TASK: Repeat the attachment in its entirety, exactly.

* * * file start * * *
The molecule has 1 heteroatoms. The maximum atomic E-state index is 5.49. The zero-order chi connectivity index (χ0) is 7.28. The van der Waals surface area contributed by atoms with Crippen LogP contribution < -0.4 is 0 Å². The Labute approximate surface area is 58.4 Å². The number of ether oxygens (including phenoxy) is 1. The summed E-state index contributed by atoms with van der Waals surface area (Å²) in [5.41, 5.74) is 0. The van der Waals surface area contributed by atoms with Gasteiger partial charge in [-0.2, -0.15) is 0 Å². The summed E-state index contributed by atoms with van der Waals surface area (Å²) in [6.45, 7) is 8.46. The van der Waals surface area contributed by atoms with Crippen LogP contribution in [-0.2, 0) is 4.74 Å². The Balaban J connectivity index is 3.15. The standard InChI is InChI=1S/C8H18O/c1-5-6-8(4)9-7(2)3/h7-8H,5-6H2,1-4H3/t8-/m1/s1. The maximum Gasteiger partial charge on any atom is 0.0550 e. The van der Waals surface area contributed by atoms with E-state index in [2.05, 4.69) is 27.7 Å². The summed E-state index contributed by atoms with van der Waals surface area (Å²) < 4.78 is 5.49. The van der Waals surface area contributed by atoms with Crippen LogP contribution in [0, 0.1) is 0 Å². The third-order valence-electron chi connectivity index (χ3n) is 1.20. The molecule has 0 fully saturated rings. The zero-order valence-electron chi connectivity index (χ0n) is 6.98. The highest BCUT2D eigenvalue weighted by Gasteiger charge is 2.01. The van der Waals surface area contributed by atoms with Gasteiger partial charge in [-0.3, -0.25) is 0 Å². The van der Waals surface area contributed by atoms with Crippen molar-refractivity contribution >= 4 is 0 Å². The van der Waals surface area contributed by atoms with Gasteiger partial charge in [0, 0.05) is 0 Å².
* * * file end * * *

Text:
The molecule has 1 heteroatoms. The maximum atomic E-state index is 5.49. The zero-order chi connectivity index (χ0) is 7.28. The van der Waals surface area contributed by atoms with Crippen LogP contribution < -0.4 is 0 Å². The Labute approximate surface area is 58.4 Å². The number of ether oxygens (including phenoxy) is 1. The summed E-state index contributed by atoms with van der Waals surface area (Å²) in [5.41, 5.74) is 0. The van der Waals surface area contributed by atoms with Gasteiger partial charge in [-0.2, -0.15) is 0 Å². The summed E-state index contributed by atoms with van der Waals surface area (Å²) in [6.45, 7) is 8.46. The van der Waals surface area contributed by atoms with Crippen LogP contribution in [-0.2, 0) is 4.74 Å². The Balaban J connectivity index is 3.15. The standard InChI is InChI=1S/C8H18O/c1-5-6-8(4)9-7(2)3/h7-8H,5-6H2,1-4H3/t8-/m1/s1. The maximum Gasteiger partial charge on any atom is 0.0550 e. The van der Waals surface area contributed by atoms with E-state index in [2.05, 4.69) is 27.7 Å². The summed E-state index contributed by atoms with van der Waals surface area (Å²) < 4.78 is 5.49. The van der Waals surface area contributed by atoms with Crippen LogP contribution in [0, 0.1) is 0 Å². The third-order valence-electron chi connectivity index (χ3n) is 1.20. The molecule has 0 fully saturated rings. The zero-order valence-electron chi connectivity index (χ0n) is 6.98. The highest BCUT2D eigenvalue weighted by Gasteiger charge is 2.01. The van der Waals surface area contributed by atoms with Gasteiger partial charge in [-0.3, -0.25) is 0 Å². The van der Waals surface area contributed by atoms with Crippen molar-refractivity contribution >= 4 is 0 Å². The van der Waals surface area contributed by atoms with Gasteiger partial charge in [0, 0.05) is 0 Å².